1942 – Playwright and poet, Peter Handke is born

1945 – The US offers a $3 billion loan to Great Britain to help compensate for the termination of the Lend-Lease agreement

1947 – Florida’s Everglades National Park is established

1948 – The “Pumpkin Spy Papers” are found on the Maryland farm of Whittaker Chambers and become evidence that the State Department employee Alger Hiss is spying for the Soviet Union

1948 – Actress, director, president of the Screen Actors Guild Foundation, JoBeth Williams is born

1952 – Criminal referred to as the “most violent prisoner in Britain,” Charles Bronson is born

1952 – Founder of Craigslist, Craig Newmark is born

1956 – Indian politician, B.R. Ambedkar dies

1957 – Vanguard TV3 explodes on the Launchpad

1961 – US Joint Chiefs of Staff authorize Operation Farm Gate, where US Air Force pilots are permitted to engage in combat missions against the Viet Cong as long as at least one Vietnamese national was carried on board the strike aircraft for training purposes

1967 – Adrian Kantrowitz performs the first human heart transplant in the US and the world’s first pediatric heart transplant

1967 – Film producer, director, and screenwriter, Judd Apatow is born

1969 – The motorcycle gang Hells Angels, hired to provide security at a Rolling Stones concert at the Altamont Speedway in California for $500 worth of beer, stabbed and beat to death a concert-goer, Meredith Hunter, who had pulled a gun during the Stone’s performance. The Altamont Speedway Free Festival witnessed three accidental deaths as well, and four live births, and Monty Balin of Jefferson Airplane being knocked unconscious by one of the Hells Angels. The irony of the Hunter tragedy was that it happened a mere 20 feet from where Mick Jagger was performing “Under My Thumb,” and the entire incident was caught on film. Alan Passaro, the man charged in Meredith’s death, was acquitted on the grounds of self-defense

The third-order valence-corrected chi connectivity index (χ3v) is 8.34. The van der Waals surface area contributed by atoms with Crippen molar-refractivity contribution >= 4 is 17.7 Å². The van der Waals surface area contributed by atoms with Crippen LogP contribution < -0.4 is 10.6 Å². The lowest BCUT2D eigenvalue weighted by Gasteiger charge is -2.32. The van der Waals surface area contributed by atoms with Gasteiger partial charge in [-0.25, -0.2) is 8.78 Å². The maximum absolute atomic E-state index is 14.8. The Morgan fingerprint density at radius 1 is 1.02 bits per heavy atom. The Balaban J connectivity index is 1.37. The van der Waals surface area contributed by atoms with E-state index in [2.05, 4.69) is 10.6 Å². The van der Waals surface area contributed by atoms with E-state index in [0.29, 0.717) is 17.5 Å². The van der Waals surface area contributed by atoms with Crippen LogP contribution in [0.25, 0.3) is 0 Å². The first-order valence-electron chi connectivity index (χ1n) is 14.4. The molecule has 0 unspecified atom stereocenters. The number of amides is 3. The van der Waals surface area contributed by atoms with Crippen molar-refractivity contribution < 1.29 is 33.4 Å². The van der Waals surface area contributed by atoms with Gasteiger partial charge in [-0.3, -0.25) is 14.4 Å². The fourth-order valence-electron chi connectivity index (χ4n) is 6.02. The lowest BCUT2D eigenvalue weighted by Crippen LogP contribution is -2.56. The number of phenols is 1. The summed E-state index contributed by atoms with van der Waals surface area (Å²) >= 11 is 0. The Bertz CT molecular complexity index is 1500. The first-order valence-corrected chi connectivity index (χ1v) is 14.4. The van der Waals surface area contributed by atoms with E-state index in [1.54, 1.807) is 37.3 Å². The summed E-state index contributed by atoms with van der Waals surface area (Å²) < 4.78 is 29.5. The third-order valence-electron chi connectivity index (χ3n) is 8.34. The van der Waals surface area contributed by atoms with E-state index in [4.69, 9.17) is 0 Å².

1971 – Pakistan severs diplomatic relations with India for New Delhi recognizing the state of Bangladesh

1972 – The secret Paris talks continue, as negotiators try to resolve the conflict in Vietnam, while fighting intensifies in South Vietnam

1973 – US House of Representatives confirm Gerald Ford as Vice President

1975 – A Provisional IRA unit takes a couple hostage in Balcombe Street , London, beginning a 6-day siege

1976 – Deaf, professional stuntwoman, Kitty O’Neil, sets the land speed record for female drivers at the Alvord Desert in Oregon at over 512 mph

1977 – South Africa grants independence to Bophuthatswana

1976 – Democrat Tip O’Neill is elected speaker of the House of Representatives and will go on to serve the longest consecutive term as speaker

1982 – Spanish cyclist, Alberto Contador is born

1987 – 200,000 protestors show up in Washington, D.C., on the eve of a weapons summit between President Ronald Reagan and Mikhail Gorbachev, to demonstrate against the Soviet Union’s treatment of Jews

1988 – American singer and songwriter, Roy Orbison dies

1990 – Malaysian politician and first Prime Minister of Malaysia, Tunku Abdul Rahman dies

1992 – The Babri Mosque in Ayodhya, India, is destroyed during a riot that started off as a political protest by Hindu extremists

Written by Crystal McCann

Crystal is the Chief Operating Officer of Lanterns Media Network and the owner of Madisons Media. She lives in Texas with her husband and dogs and is the proud mother of two adult children.